Oumuamua is going 26 km/s at nearly a right angle to the plane of the solar system, and it is already past Neptune's orbit. Even if we launched a Delta IV today we are not going to catch it in any reasonable amount of time. And with the amount of time it would take to prepare a mission, the rock is going to be long gone.


Edited by MikeMiller, 06 August 2019 - 04:49 PM.


#7 Sketcher

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Posted 06 August 2019 - 09:03 PM

Look, it's fun to speculate, but all the evidence says it's a rock. A very interesting rock, but a rock nonetheless.

All the evidence?  A rock?

 

Some of the calculations suggest that out-gassing can not account for the non-gravitational acceleration; and therefor radiation pressure must be responsible.  But for radiation pressure to work, the object would need to have a density comparable to air.  It would take a most unusual rock indeed to have such a density -- and be elongated -- and be tumbling with a period of 7 to 8 hours -- and still hold itself together.

 

But of course, the light variations are factual.  On the other hand, we don't really know if the object is elongated.  We don't really know if it's tumbling.  Some of the inferences that have been made may not be accurate/correct.  The fact of the matter is that much remains unknown.

 

Probability might point in the direction of a rocky (asteroidal or cometary) body, but the evidence seems to be a bit less conclusive.



#8 Mister T

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Posted 07 August 2019 - 06:41 AM

It is most definitely a rock.

A spacecraft would have hauled arse outta here, on full power, after it got a look at what passes for sentient beings !!



#9 llanitedave

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Posted 07 August 2019 - 09:07 AM

All the evidence?  A rock?

 

Some of the calculations suggest that out-gassing can not account for the non-gravitational acceleration; and therefor radiation pressure must be responsible.  But for radiation pressure to work, the object would need to have a density comparable to air.  It would take a most unusual rock indeed to have such a density -- and be elongated -- and be tumbling with a period of 7 to 8 hours -- and still hold itself together.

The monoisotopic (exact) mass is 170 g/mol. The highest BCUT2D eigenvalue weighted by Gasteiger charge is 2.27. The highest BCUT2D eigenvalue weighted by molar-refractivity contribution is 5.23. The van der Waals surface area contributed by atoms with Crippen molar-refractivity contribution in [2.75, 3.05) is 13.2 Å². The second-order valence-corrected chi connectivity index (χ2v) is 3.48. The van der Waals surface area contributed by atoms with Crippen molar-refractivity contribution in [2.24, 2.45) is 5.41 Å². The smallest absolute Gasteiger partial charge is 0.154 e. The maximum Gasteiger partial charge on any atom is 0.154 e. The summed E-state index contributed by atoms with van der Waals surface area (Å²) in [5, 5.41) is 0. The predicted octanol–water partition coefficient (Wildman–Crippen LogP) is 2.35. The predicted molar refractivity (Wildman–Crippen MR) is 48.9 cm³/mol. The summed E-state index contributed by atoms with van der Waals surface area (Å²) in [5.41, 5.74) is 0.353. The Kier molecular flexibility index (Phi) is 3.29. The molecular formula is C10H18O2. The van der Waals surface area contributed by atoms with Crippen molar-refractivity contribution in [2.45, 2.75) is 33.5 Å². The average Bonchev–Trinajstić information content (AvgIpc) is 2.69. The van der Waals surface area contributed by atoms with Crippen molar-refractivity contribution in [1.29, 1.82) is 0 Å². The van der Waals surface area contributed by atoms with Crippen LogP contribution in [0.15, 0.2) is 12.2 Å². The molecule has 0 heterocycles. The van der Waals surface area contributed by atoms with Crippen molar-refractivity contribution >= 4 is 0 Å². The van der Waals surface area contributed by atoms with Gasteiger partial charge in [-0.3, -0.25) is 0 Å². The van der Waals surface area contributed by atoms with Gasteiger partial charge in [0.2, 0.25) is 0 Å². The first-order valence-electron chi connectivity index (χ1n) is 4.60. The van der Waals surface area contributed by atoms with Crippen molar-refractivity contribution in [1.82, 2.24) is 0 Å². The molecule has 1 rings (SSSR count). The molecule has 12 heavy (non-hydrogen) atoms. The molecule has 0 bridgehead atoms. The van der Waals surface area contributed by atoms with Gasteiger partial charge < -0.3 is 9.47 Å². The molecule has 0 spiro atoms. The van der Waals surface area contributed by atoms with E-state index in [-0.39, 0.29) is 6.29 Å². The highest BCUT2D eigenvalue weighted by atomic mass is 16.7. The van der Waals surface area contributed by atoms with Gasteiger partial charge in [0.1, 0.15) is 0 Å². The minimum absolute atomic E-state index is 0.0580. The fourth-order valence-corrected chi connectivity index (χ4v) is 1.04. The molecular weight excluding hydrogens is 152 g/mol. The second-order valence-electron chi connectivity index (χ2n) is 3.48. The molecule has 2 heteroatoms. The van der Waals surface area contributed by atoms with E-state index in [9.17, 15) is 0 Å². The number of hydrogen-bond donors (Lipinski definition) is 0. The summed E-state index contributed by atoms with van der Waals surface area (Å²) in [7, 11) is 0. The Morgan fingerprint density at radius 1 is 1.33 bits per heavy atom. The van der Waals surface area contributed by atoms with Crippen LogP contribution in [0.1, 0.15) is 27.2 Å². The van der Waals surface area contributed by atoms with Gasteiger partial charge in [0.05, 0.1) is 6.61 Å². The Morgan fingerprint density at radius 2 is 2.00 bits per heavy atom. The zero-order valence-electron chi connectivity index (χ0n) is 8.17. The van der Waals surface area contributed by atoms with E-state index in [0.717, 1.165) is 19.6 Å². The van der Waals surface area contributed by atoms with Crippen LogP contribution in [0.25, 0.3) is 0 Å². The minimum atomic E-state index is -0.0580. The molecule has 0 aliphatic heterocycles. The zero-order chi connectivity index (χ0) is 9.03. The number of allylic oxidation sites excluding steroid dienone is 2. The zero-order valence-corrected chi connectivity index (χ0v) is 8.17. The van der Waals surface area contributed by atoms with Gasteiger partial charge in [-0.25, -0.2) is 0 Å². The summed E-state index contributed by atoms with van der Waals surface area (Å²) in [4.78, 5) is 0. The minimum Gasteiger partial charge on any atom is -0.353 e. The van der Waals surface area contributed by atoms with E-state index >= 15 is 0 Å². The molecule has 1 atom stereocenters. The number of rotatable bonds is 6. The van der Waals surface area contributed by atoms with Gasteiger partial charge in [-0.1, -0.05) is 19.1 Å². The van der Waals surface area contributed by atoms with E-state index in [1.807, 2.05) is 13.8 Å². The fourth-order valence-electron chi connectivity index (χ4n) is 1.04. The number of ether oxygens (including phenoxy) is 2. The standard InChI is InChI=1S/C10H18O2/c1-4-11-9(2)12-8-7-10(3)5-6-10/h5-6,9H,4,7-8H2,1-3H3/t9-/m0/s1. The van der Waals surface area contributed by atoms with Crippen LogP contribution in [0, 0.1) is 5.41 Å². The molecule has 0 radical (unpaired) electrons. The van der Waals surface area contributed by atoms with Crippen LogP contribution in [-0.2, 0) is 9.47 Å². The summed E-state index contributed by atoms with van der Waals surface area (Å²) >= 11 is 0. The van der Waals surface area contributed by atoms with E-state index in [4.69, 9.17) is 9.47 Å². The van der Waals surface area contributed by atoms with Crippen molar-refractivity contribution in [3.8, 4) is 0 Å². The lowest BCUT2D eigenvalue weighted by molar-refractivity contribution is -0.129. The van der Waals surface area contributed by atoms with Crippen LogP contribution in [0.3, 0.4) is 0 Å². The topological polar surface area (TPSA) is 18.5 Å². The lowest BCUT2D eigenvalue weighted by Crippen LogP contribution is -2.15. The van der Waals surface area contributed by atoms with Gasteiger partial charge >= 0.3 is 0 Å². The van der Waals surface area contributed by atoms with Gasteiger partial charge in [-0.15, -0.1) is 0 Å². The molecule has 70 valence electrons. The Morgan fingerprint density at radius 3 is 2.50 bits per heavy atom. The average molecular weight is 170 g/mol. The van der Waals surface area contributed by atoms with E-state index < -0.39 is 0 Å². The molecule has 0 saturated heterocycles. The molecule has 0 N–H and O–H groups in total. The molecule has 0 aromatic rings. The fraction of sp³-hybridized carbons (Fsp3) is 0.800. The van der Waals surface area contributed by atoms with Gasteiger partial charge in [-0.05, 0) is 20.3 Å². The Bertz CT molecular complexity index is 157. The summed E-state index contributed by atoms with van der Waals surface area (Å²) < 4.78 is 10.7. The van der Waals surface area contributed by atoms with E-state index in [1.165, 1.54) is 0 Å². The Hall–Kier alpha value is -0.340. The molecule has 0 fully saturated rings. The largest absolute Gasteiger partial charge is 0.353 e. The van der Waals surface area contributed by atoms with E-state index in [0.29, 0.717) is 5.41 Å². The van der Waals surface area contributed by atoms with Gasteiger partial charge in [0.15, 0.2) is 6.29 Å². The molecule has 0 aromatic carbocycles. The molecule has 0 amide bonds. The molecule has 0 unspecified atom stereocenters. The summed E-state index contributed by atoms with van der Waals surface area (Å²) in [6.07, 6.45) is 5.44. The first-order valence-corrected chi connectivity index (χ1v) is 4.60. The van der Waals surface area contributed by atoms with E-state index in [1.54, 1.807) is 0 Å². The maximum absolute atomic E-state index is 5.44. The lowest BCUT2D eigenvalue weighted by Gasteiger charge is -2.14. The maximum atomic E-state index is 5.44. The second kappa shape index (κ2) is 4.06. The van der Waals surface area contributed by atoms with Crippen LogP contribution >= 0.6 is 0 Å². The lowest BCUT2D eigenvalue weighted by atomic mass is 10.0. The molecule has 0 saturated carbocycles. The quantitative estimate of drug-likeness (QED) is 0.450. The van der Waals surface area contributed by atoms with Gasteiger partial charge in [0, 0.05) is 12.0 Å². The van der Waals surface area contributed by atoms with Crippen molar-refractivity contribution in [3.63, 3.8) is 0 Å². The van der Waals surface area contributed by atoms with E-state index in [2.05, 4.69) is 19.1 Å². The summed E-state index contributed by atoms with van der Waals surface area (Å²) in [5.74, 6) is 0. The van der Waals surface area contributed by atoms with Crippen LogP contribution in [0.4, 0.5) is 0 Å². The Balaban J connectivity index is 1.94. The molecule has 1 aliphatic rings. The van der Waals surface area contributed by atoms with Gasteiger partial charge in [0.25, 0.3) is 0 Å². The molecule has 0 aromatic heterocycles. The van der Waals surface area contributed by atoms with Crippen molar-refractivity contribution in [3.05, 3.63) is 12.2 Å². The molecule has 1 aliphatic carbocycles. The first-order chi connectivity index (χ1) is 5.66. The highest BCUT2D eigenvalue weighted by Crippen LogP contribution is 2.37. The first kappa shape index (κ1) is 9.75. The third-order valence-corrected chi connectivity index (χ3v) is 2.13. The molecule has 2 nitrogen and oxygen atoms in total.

But of course, the light variations are factual.  On the other hand, we don't really know if the object is elongated.  We don't really know if it's tumbling.  Some of the inferences that have been made may not be accurate/correct.  The fact of the matter is that much remains unknown.

 

Probability might point in the direction of a rocky (asteroidal or cometary) body, but the evidence seems to be a bit less conclusive.

Be patient.  There will be others, and at some point we'll have the capability of visiting them.


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#10 Jim_V

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Posted 07 August 2019 - 09:50 AM

Oumuamua is an interesting object, which really ( at least from my perspective) shows how much we really do not understand about the universe and the objects contained there in. About how more there is to learn.  We can contemplate possible narratives to explain the motion/speed/composition of the object. However those speculative possibilities again enforce my original point of our lack of knowledge.



#11 polyfractal